In a meeting last week with McCain, right, R-Ariz., Cheney and CIA Director Porter Goss suggested language that would exclude clandestine counterterrorism operations overseas by agencies other than the Pentagon "if the president determines that such operations are vital to the protection of the United States or its citizens from terrorist attack."

White House press secretary Scott McClellan said Tuesday that the president has "made our position very clear: We do not condone torture, nor would he ever authorize the use of torture."

McCain, a former prisoner of war in Vietnam, said he rejected the administration's proposal because "that would basically allow the CIA to engage in torture."

It is unclear how much influence McCain has in the negotiations to resolve differences between House and Senate versions of the $445 billion defense bill. McCain will not be involved directly in those talks.

Among those leading the negotiations will be Sen. Ted Stevens (news, bio, voting record), R-Alaska, and Rep. Bill Young, R-Fla., who head the defense spending subcommittees.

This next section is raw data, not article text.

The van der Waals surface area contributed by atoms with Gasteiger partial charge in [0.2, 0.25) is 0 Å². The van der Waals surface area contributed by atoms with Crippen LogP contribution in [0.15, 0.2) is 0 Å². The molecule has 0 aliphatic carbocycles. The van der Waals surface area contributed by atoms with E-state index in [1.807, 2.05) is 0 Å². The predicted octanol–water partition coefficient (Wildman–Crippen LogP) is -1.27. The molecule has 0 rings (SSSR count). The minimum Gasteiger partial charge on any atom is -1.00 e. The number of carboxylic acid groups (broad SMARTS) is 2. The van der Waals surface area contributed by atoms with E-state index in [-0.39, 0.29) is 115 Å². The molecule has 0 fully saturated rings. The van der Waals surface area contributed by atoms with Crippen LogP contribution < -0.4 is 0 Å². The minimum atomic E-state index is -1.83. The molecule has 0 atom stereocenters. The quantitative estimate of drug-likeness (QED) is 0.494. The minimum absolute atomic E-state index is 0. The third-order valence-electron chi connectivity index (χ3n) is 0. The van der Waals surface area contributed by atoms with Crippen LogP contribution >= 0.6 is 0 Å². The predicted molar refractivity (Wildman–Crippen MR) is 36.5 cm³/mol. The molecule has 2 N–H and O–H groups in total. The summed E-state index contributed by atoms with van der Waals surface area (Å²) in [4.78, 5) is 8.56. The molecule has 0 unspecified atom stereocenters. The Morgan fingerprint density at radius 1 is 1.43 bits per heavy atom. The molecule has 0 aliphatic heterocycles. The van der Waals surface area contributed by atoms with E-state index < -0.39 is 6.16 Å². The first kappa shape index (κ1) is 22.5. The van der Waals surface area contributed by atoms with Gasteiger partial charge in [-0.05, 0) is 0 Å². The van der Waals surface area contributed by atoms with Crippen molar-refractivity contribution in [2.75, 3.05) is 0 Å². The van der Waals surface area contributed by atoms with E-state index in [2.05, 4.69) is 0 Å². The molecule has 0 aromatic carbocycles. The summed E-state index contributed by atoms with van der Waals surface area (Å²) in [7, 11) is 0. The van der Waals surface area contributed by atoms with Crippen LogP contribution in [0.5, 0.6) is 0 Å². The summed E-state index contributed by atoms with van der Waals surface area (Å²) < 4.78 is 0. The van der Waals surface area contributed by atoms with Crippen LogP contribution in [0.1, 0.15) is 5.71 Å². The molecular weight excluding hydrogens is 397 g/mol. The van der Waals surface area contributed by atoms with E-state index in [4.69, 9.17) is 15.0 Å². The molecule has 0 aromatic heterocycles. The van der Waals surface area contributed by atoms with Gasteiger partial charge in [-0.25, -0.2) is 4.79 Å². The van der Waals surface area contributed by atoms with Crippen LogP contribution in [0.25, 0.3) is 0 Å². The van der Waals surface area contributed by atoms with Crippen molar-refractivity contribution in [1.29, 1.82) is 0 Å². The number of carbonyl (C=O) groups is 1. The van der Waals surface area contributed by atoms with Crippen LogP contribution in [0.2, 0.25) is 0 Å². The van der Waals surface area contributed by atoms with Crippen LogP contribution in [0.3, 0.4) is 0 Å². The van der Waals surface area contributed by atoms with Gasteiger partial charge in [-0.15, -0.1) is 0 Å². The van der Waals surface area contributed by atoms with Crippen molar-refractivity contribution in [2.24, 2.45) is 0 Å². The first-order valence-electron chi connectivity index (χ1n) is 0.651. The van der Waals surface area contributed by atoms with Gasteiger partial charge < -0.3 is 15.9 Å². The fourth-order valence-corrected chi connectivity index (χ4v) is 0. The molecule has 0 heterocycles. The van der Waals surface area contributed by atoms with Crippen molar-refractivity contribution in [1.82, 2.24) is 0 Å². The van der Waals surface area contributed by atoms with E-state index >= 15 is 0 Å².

Young has said the U.S. has no obligation to terrorists, and he and other top House Republicans have signaled they will try to change the Senate-approved language.

Stevens, who voted against it in the Senate, has said the language is too broad in applying to agents who work undercover. He has said the administration shares that concern.

"I still believe we have to take into account the situation that clandestine people find themselves in," Stevens said. But he said he had not seen the vice president's language and could not say whether he would support it.

Top Democratic negotiators -- Sen. Daniel Inouye (news, bio, voting record) of Hawaii and Rep. John Murtha (news, bio, voting record) of Pennsylvania -- support McCain's language, but their clout is limited because they are in the minority party. Nevertheless, Murtha said he planned to press negotiators not to change the Senate-passed provision.

Lawmakers say Cheney's latest alternative was just one of several that the White House has offered.

This month, the Senate added the ban and the interrogation standards to its defense bill by a 90-9 vote. The administration threatened a veto if the president's ability to conduct the war was restricted.

The House bill did not include McCain's plan, which also would require the military to follow the Army Field Manual when imprisoning and questioning suspects in the fight against terrorism.